Fortifications on the Caribbean Side of Panama: Portobelo-San Lorenzo, Panama
The 17th and 18th-century military fortifications on Panama’s Caribbean coast are described as: “a masterpiece of human creative genius” by UNESCO. They formed part of a defense system built by the Spanish crown to protect transatlantic trade. Portobelo was a major Caribbean port and played a leading role in controlling the imperial trade in the Americas. It’s been deemed as at risk since 2012 due to a variety of environmental factors, as well as uncontrolled urban sprawl and development and a lack of maintenance and management.
Chan Chan Archaeological Zone, Peru
Capital of the ancient Chimu Kingdom before it fell to the Incas, Chan Chan was the largest earthen architecture city in pre-Columbian America. The incredible settlement is “an absolute masterpiece of town planning”, according to UNESCO. But it’s extremely fragile and vulnerable to decay and deterioration as a result of extreme environmental events, including those caused by El Niño. The property has been on the List of World Heritage in Danger since 1986 and, despite various steps towards mitigating the degree of physical impact, it continues to be at risk.
Niokolo-Koba National Park, Senegal
Medieval Monuments in Kosovo, Serbia
Four Serbian Orthodox monasteries that “reflect the high points of the Byzantine-Romanesque ecclesiastical culture” make up the UNESCO World Heritage Site in Kosovo. The interiors of Dečani monastery, Patriarchal Monastery of Peć, Our Lady of Ljeviš and Gračanica monastery are adorned with vibrant frescos, a style which developed in the Balkans between the 13th and 17th centuries. It is on the World Heritage in Danger list due to difficulties in its management and conservation stemming from the region’s political instability.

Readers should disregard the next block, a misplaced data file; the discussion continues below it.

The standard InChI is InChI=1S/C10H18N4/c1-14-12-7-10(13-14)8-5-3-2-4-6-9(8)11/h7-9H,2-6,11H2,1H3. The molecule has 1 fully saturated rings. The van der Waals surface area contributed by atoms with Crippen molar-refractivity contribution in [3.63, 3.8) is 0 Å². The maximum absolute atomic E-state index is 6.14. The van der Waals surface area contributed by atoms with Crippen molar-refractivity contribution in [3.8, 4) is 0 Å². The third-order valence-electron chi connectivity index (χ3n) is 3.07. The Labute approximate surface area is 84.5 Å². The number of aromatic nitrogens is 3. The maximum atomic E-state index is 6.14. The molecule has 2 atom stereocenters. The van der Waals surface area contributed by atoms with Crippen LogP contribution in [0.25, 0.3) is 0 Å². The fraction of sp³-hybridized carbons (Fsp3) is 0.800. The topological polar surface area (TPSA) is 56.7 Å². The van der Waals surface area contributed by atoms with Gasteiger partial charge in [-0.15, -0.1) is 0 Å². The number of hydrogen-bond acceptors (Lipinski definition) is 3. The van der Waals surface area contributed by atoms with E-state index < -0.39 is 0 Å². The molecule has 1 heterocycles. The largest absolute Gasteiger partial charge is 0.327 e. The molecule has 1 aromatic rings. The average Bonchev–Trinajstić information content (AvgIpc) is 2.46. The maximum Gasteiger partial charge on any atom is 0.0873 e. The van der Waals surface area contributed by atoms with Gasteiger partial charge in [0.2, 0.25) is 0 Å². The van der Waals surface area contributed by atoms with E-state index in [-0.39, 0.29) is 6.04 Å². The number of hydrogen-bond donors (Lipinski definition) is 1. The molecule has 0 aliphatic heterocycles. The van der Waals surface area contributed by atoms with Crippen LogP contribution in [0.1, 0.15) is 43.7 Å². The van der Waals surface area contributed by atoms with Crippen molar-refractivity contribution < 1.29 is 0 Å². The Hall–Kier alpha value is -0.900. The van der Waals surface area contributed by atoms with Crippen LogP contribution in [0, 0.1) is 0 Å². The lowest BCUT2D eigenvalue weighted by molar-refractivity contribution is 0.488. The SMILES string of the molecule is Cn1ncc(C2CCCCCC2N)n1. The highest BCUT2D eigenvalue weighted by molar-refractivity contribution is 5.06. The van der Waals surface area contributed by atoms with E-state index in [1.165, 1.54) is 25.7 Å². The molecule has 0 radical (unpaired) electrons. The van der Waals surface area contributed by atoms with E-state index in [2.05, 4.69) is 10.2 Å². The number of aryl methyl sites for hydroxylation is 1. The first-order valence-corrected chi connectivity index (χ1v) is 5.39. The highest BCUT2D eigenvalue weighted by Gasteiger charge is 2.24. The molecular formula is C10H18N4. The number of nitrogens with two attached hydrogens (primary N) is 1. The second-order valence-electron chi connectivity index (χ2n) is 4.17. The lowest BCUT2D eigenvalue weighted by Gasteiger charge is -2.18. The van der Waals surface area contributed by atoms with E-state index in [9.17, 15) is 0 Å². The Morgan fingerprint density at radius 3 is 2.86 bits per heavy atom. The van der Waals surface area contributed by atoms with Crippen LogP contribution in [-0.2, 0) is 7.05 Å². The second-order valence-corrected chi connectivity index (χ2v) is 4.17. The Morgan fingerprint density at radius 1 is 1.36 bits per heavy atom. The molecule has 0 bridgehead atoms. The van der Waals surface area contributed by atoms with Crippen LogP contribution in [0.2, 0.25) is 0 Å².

East Rennell, Solomon Islands
Rennell Island, in the southernmost area of the Solomon Islands, is the largest raised coral atoll in the world. East Rennell, which makes up its southern third, includes former lagoon Lake Tegano. Now a brackish lake with limestone islets, it has numerous endemic species, including a sea snake, as does the dense indigenous forest that surrounds it. In 2013, the island was listed “in danger” because of “the limited ability of traditional owners to adequately protect and manage the natural values and resources of the property to World Heritage standards”.
Ancient city of Aleppo, Syria
Ancient City of Bosra, Syria
Ancient City of Damascus, Syria
Ancient Villages of Northern Syria
A remarkable group of 40 villages, situated across eight parks in northwestern Syria, were given UNESCO World Heritage Status due to the insights they provide of rural life in late antiquity and during the Byzantine period. They were abandoned between the 8th to 10th centuries, but the remains are remarkably well preserved. Sadly, much damage has occurred since the war began, including severe damage to the AD 490 Byzantine Church of Saint Simeon during an air strike in 2016.
Site of Palmyra, Syria
Tombs of Buganda Kings at Kasubi, Uganda
Uganda’s Tombs of Buganda Kings at Kasubi, in Kampala City, is the major spiritual site for the Baganda, Uganda’s largest ethnic group. It is the burial ground for the previous four kings, and is a center for preserving traditional and cultural practices. In 2010, the site was ravaged by a fire, which almost completely destroyed the Muzibu Azaala Mpanga building, the main structure at the site. Made of wood, reeds, bark cloth and dry grass, the structure contained four royal Buganda tombs. The building is currently being reconstructed.
Liverpool – Maritime Mercantile City, UK